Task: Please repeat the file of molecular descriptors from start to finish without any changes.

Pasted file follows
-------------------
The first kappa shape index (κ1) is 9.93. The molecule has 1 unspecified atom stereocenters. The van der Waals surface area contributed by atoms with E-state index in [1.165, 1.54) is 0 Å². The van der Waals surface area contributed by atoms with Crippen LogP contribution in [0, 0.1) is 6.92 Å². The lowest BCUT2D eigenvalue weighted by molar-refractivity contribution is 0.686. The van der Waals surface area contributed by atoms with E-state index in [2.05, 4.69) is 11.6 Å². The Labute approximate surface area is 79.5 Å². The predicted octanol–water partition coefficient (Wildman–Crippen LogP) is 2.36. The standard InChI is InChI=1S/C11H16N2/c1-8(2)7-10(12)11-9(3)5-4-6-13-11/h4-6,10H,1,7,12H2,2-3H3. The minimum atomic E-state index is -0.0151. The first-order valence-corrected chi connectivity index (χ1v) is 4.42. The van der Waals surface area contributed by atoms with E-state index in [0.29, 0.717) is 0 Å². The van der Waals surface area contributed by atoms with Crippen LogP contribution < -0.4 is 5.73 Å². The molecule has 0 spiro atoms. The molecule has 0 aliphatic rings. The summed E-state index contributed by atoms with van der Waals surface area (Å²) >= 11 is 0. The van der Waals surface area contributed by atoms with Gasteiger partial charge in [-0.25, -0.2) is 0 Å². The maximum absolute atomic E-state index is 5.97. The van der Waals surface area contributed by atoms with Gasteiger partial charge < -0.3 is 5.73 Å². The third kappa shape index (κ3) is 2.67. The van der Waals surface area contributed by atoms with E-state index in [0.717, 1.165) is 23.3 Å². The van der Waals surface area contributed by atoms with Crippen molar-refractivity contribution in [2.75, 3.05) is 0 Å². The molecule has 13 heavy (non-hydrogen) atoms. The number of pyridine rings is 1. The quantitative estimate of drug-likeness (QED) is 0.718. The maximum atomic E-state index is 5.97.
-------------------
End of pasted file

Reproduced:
The first kappa shape index (κ1) is 9.93. The molecule has 1 unspecified atom stereocenters. The van der Waals surface area contributed by atoms with E-state index in [1.165, 1.54) is 0 Å². The van der Waals surface area contributed by atoms with Crippen LogP contribution in [0, 0.1) is 6.92 Å². The lowest BCUT2D eigenvalue weighted by molar-refractivity contribution is 0.686. The van der Waals surface area contributed by atoms with E-state index in [2.05, 4.69) is 11.6 Å². The Labute approximate surface area is 79.5 Å². The predicted octanol–water partition coefficient (Wildman–Crippen LogP) is 2.36. The standard InChI is InChI=1S/C11H16N2/c1-8(2)7-10(12)11-9(3)5-4-6-13-11/h4-6,10H,1,7,12H2,2-3H3. The minimum atomic E-state index is -0.0151. The first-order valence-corrected chi connectivity index (χ1v) is 4.42. The van der Waals surface area contributed by atoms with E-state index in [0.29, 0.717) is 0 Å². The van der Waals surface area contributed by atoms with Crippen LogP contribution < -0.4 is 5.73 Å². The molecule has 0 spiro atoms. The molecule has 0 aliphatic rings. The summed E-state index contributed by atoms with van der Waals surface area (Å²) >= 11 is 0. The van der Waals surface area contributed by atoms with Gasteiger partial charge in [-0.25, -0.2) is 0 Å². The maximum absolute atomic E-state index is 5.97. The van der Waals surface area contributed by atoms with Gasteiger partial charge < -0.3 is 5.73 Å². The third kappa shape index (κ3) is 2.67. The van der Waals surface area contributed by atoms with E-state index in [0.717, 1.165) is 23.3 Å². The van der Waals surface area contributed by atoms with Crippen molar-refractivity contribution in [2.75, 3.05) is 0 Å². The molecule has 13 heavy (non-hydrogen) atoms. The number of pyridine rings is 1. The quantitative estimate of drug-likeness (QED) is 0.718. The maximum atomic E-state index is 5.97.